Mortgage bankers call for reform at MBA conference

by Steve Randall27 Oct 2017
Representatives of lenders from across the country attended the Mortgage Bankers Association’s Annual Conference and Expo in Denver this week, and discussed reform of housing finance.

Speakers including HUD secretary Ben Carson and FHFA director Mel Watt set out the issues surrounding housing finance. This includes the role of the Fannie Mae and Freddie Mac and how the regulatory framework might evolve.

Among those taking part in the event was Phil DeFronzo, President of Norcom Mortgage.

"The need for housing finance reform grows more urgent each day," he said "Affordable housing concerns are real and Congress must lock in the reforms made to Fannie Mae and Freddie Mac.”

"Hearing Secretary Carson and Director Watt reiterate our concerns exemplifies that this is a problem across the country," added DeFronzo. "Massachusetts, in particular, is suffering from an exorbitantly high cost of living. People can't buy homes and they're not able to afford rental prices."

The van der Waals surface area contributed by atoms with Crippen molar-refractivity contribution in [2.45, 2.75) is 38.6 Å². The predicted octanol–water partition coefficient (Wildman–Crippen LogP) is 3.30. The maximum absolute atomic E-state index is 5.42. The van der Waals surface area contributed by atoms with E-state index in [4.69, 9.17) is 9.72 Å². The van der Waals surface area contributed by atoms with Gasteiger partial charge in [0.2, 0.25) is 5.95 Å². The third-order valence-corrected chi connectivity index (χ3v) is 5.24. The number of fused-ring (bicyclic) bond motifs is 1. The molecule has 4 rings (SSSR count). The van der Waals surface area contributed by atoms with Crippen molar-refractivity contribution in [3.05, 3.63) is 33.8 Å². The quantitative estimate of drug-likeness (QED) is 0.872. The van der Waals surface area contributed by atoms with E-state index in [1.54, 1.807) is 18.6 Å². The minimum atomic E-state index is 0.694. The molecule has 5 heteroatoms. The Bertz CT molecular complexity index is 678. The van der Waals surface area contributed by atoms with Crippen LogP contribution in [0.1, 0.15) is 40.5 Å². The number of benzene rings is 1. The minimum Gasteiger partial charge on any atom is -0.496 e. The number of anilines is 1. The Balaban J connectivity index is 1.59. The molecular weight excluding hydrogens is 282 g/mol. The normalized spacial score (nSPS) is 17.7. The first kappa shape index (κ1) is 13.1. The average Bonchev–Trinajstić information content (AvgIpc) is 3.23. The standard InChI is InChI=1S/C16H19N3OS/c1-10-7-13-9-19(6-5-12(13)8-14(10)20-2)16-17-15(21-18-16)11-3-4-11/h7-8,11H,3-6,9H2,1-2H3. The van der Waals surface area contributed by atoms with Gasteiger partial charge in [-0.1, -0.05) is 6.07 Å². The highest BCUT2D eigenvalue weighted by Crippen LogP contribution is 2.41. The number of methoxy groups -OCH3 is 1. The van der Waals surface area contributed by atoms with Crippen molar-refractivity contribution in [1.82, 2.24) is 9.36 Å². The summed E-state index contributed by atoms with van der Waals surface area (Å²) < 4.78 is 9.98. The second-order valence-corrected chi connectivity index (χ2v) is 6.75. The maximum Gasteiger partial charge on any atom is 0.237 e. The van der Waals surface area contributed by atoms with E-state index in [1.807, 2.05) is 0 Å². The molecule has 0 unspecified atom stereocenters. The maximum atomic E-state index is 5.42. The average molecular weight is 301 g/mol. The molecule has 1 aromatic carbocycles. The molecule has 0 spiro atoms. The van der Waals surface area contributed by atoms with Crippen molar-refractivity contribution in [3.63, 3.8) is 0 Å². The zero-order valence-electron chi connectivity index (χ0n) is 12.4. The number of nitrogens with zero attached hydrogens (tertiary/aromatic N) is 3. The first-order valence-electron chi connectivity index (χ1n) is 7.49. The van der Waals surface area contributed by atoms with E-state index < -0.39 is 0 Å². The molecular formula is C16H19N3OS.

Jon Gedde, Chairman of the Nevada Mortgage Lenders Association and Senior Mortgage Advisor at Alderus Mortgage said that Freddie and Fannie have been left in conservatorship for too long already.

"With a temporary band aid left on our housing finance system from the 2008 financial crisis, many Nevadans could be at risk unless action is taken," said Gedde. "We need smart reforms that will ensure affordable housing and competition in the market place."

Key prinicples of the reforms that the MBA has set out include protecting what works, such as 30-year fixed rate single-family mortgage, TBA market, and long-term multifamily financing options; and new guardrails to protect taxpayers.

Mortgage banker Fowler Williams, MBA State Ambassador and President and CEO of Crescent Mortgage Company said at the conference that Congress must work together in the common interest.

"While many issues do not garner bipartisan support in Washington, D.C., the need for housing finance reform transcends political party lines. That is why I urge my Congressional Delegation to find common sense solutions that protect taxpayers and drive competition throughout the market as soon as possible," Williams concluded.

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